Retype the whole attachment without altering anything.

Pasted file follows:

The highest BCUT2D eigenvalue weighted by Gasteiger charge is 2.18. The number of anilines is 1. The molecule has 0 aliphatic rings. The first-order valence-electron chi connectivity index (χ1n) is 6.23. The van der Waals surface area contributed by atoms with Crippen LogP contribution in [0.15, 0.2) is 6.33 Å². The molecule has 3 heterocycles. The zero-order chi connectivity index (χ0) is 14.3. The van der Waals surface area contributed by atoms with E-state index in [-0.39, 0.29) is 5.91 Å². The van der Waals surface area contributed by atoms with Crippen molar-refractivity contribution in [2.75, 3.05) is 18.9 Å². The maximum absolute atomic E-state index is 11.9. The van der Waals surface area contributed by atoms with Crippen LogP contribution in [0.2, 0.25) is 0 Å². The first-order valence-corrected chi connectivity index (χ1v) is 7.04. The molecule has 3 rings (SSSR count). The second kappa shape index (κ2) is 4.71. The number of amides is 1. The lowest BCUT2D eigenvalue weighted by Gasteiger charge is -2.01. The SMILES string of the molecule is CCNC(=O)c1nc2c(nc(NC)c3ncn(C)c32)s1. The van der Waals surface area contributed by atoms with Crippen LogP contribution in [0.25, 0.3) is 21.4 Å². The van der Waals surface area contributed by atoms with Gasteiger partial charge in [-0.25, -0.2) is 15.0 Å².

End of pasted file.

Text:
The highest BCUT2D eigenvalue weighted by Gasteiger charge is 2.18. The number of anilines is 1. The molecule has 0 aliphatic rings. The first-order valence-electron chi connectivity index (χ1n) is 6.23. The van der Waals surface area contributed by atoms with Crippen LogP contribution in [0.15, 0.2) is 6.33 Å². The molecule has 3 heterocycles. The zero-order chi connectivity index (χ0) is 14.3. The van der Waals surface area contributed by atoms with E-state index in [-0.39, 0.29) is 5.91 Å². The van der Waals surface area contributed by atoms with Crippen molar-refractivity contribution in [2.75, 3.05) is 18.9 Å². The maximum absolute atomic E-state index is 11.9. The van der Waals surface area contributed by atoms with Crippen LogP contribution in [0.2, 0.25) is 0 Å². The first-order valence-corrected chi connectivity index (χ1v) is 7.04. The molecule has 3 rings (SSSR count). The second kappa shape index (κ2) is 4.71. The number of amides is 1. The lowest BCUT2D eigenvalue weighted by Gasteiger charge is -2.01. The SMILES string of the molecule is CCNC(=O)c1nc2c(nc(NC)c3ncn(C)c32)s1. The van der Waals surface area contributed by atoms with Crippen LogP contribution in [0.25, 0.3) is 21.4 Å². The van der Waals surface area contributed by atoms with Gasteiger partial charge in [-0.25, -0.2) is 15.0 Å².